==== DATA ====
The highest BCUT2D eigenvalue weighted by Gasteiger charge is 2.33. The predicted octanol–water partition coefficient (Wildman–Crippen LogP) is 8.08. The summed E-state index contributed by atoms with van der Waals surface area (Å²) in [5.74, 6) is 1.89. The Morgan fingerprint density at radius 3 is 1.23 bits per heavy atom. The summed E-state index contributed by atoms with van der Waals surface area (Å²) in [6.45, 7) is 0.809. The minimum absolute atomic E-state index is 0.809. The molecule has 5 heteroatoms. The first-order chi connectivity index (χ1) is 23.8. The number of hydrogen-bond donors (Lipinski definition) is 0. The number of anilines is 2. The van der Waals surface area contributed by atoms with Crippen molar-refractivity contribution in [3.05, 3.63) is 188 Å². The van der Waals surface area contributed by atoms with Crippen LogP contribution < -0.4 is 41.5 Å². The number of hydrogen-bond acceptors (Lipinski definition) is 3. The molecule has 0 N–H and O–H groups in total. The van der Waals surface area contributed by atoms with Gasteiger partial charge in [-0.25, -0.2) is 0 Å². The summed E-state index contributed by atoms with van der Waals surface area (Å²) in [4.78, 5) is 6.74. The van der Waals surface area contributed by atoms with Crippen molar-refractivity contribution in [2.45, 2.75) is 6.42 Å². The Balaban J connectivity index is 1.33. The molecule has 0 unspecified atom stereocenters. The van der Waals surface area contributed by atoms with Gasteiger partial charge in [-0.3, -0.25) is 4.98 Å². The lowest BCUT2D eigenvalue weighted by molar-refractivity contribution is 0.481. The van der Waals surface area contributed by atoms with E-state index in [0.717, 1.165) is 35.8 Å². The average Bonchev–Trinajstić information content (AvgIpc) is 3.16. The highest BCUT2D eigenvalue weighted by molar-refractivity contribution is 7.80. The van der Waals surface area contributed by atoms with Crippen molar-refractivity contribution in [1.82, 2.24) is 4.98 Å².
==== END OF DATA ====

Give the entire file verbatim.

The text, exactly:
The highest BCUT2D eigenvalue weighted by Gasteiger charge is 2.33. The predicted octanol–water partition coefficient (Wildman–Crippen LogP) is 8.08. The summed E-state index contributed by atoms with van der Waals surface area (Å²) in [5.74, 6) is 1.89. The Morgan fingerprint density at radius 3 is 1.23 bits per heavy atom. The summed E-state index contributed by atoms with van der Waals surface area (Å²) in [6.45, 7) is 0.809. The minimum absolute atomic E-state index is 0.809. The molecule has 5 heteroatoms. The first-order chi connectivity index (χ1) is 23.8. The number of hydrogen-bond donors (Lipinski definition) is 0. The number of anilines is 2. The van der Waals surface area contributed by atoms with Crippen molar-refractivity contribution in [3.05, 3.63) is 188 Å². The van der Waals surface area contributed by atoms with Crippen LogP contribution < -0.4 is 41.5 Å². The number of hydrogen-bond acceptors (Lipinski definition) is 3. The molecule has 0 N–H and O–H groups in total. The van der Waals surface area contributed by atoms with Gasteiger partial charge in [-0.25, -0.2) is 0 Å². The summed E-state index contributed by atoms with van der Waals surface area (Å²) in [4.78, 5) is 6.74. The van der Waals surface area contributed by atoms with Crippen molar-refractivity contribution in [2.45, 2.75) is 6.42 Å². The Balaban J connectivity index is 1.33. The molecule has 0 unspecified atom stereocenters. The van der Waals surface area contributed by atoms with Gasteiger partial charge in [-0.3, -0.25) is 4.98 Å². The lowest BCUT2D eigenvalue weighted by molar-refractivity contribution is 0.481. The van der Waals surface area contributed by atoms with E-state index in [0.717, 1.165) is 35.8 Å². The average Bonchev–Trinajstić information content (AvgIpc) is 3.16. The highest BCUT2D eigenvalue weighted by molar-refractivity contribution is 7.80. The van der Waals surface area contributed by atoms with Crippen molar-refractivity contribution in [1.82, 2.24) is 4.98 Å².